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Introduction: It remains a matter of debate whether traditional concepts regarding the nature of food affect the development and progression of multiple sclerosis (MS).To date, there are limited studies that have investigated the association between MS and dietary patterns based on the categories of food nature (hot, cold, or balanced) defined in traditional medicine. Method: This case-control study was conducted from October 2019 to February 2020. In total, 60 patients diagnosed with MS within the preceding 6 months and referred to our neurology outpatient clinic were included in our case group. The control group included 180 patients who were referred to the same center for general or orthopedic surgery. Dietary intake was assessed in both groups through a reliable and valid semi-quantitative food frequency questionnaire. Data were assessed using principal component analysis. Results: The mean age of the participants was 44.9 ± 17.33 years. The analysis showed that four food patterns were distinguished (eigenvalue > 1), namely “additives and cold-natured foods”, “hot and balanced foods and nuts”, “dairy and legumes”, and “hot and balanced starches”. These food patterns explained 57.8% of the total variance. After adjusting all confounding factors, individuals in the highest quartile and medium quartile of “additives and cold-natured foods” had an elevated MS risk compared with the lowest quartile (OR = 7.21, 95%CI = 2.01–12.38 and OR = 3.37, 95%CI = 1.02–11.35, respectively). Furthermore, individuals in the highest quartile of the “hot and balanced foods and nuts” group were protected against MS compared with its lowest quartile (OR = 0.28, 95%CI = 0.08–0.90). Moreover, a protective effect against MS was seen in the highest quartile of the “hot and balanced starches” group relative to its lowest quartile (OR = 0.34, 95%CI = 0.12–0.98). No significant association was found between “dairy and legumes” and the risk of MS. Conclusion: This study revealed that dietary patterns based on the traditional concept of food nature might be associated with the risk of developing MS. This represents the first work in this area, so further research is recommended.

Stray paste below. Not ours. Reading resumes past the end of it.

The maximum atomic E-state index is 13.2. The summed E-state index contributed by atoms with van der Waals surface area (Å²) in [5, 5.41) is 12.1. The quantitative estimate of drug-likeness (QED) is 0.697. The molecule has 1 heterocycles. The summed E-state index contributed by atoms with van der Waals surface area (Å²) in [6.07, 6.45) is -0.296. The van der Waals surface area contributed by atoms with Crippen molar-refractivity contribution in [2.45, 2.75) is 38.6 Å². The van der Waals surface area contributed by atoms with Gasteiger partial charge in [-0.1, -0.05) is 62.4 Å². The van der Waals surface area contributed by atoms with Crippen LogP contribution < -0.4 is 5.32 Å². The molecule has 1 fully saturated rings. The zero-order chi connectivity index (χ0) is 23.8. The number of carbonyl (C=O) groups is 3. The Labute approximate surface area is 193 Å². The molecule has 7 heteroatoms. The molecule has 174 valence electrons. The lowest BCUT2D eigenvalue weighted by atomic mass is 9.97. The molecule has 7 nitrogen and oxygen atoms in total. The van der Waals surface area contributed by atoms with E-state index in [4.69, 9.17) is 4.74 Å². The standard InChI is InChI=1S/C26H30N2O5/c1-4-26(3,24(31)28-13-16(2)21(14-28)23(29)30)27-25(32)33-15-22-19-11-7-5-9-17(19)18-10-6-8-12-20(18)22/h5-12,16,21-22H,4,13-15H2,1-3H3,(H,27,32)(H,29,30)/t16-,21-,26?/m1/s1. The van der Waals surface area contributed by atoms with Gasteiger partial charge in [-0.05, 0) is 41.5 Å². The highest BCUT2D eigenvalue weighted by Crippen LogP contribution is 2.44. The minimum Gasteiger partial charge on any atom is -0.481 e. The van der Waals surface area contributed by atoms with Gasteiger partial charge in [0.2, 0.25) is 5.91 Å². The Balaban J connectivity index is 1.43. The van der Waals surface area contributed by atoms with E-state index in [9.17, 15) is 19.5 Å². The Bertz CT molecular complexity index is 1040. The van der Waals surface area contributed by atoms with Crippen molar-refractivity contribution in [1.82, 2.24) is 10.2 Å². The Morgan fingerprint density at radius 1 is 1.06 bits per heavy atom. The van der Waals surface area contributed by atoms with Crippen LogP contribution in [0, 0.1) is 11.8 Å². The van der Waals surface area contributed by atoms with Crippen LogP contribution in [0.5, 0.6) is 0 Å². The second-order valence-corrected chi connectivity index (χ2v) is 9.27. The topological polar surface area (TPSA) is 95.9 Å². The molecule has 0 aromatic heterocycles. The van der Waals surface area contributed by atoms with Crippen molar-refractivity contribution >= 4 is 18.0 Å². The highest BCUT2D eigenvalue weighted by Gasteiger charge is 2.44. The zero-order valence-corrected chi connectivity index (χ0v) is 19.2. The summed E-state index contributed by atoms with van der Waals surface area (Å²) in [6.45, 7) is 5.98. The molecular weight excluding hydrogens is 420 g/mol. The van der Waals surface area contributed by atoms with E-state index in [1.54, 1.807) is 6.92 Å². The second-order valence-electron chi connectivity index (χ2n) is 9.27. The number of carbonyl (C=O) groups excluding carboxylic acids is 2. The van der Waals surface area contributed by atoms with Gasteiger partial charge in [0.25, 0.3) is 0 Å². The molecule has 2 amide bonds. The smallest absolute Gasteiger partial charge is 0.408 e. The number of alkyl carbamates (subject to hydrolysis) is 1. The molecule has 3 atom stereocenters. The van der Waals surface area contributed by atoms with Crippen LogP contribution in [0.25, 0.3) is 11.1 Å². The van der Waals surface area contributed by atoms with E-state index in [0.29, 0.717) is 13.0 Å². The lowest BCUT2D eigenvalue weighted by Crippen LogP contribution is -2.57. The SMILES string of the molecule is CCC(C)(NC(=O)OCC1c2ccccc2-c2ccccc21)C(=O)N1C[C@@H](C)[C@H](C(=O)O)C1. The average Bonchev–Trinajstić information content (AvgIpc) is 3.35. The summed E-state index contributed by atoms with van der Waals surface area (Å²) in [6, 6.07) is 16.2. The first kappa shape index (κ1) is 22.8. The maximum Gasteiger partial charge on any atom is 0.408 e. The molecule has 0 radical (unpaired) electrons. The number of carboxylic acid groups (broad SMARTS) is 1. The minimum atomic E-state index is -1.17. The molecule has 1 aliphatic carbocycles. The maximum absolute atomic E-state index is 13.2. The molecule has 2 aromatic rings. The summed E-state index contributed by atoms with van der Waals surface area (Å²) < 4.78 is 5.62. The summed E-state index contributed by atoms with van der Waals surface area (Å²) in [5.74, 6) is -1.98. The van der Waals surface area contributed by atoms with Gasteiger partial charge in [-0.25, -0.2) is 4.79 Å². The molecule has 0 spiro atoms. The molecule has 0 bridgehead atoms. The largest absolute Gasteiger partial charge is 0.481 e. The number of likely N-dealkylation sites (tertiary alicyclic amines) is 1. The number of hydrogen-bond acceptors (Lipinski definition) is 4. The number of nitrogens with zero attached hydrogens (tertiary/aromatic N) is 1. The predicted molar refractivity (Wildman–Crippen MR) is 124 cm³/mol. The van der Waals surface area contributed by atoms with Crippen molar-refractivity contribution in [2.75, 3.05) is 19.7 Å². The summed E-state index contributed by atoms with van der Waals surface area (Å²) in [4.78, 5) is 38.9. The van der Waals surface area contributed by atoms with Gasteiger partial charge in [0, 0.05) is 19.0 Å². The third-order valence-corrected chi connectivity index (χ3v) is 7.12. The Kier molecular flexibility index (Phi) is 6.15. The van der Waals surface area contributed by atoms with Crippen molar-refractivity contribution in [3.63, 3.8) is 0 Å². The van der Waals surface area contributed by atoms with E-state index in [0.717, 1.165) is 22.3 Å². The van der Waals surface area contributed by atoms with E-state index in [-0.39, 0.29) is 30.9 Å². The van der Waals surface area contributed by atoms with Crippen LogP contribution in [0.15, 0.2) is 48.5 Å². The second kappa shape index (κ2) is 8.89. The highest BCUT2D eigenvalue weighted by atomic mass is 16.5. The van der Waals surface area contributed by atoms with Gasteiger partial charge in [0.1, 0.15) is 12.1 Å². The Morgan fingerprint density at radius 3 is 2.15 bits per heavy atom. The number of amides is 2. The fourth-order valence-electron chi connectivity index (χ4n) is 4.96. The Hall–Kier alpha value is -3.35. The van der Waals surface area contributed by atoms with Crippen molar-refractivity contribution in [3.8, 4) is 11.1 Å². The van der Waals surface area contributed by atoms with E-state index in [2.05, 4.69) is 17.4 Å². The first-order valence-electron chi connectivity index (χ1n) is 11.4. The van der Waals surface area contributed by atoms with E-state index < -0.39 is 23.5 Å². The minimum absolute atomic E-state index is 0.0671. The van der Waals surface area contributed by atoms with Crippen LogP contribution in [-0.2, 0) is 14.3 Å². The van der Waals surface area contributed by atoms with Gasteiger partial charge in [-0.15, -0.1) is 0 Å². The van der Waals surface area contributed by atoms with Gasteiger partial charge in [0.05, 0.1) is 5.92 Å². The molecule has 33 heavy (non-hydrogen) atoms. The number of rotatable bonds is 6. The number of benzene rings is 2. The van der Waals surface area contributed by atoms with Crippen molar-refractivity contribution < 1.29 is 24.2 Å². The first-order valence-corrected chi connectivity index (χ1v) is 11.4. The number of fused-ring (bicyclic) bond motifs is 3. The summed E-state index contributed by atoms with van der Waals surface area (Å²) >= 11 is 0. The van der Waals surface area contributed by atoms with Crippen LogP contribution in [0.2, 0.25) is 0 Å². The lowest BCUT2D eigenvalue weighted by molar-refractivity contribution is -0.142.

Sharifi, M. H., Keshani, P., Salehi, A., Jaladat, A. M., Mirzaei, Z., & Nikseresht, A. (2021). Association between multiple sclerosis and dietary patterns based on the traditional concept of food nature: a case-control study in Iran. BMC Neurology, 21(1). https://doi.org/10.1186/s12883-021-02483-3